Radiation therapy is a growing field of medicine that is becoming more and more a part of what we do as doctors. While a thorough review is beyond the scope of this article, it is possible to give some general pointers. If your doctor
has advised EBRT (external beam radiotherapy
), it is likely because the risks of surgery seem to be greater.
Usually, EBRT is used to treat things that would be difficult to reach with surgery, or things that would be compromised if surgery were the method used to treat. It has the advantage, in general, of preserving the current anatomy, instead of having to surgically alter it. That being said, all therapy has some relative disadvantages. While EBRT is becoming more precise every day, there is no way to only affect the involved tissue, meaning that there will be some radiation to surrounding tissue, and this damage will often be a permanent feature that may alter future therapeutic options.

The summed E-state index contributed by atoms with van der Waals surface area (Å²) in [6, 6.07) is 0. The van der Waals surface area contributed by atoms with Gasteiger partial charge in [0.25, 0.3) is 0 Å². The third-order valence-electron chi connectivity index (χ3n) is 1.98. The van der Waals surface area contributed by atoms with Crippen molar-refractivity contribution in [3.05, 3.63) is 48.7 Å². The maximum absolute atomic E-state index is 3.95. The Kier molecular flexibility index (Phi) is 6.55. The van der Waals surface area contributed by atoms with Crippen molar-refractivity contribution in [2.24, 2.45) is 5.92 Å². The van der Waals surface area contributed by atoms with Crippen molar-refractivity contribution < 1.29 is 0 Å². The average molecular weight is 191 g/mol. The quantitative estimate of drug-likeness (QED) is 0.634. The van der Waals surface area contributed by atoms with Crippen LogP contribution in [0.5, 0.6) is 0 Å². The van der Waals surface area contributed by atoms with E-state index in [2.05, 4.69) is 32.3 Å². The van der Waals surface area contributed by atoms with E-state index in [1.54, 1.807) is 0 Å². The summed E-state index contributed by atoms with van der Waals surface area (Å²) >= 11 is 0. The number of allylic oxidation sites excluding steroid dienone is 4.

Many people will also have some nausea, vomiting, weakness, and other symptoms, that can additionally vary based on the body part that is being irradiated. Discussing these with the oncologist
who is performing the EBRT will help you to best understand what lies before you. Being strong before the treatment will improve your odds of tolerating it very well.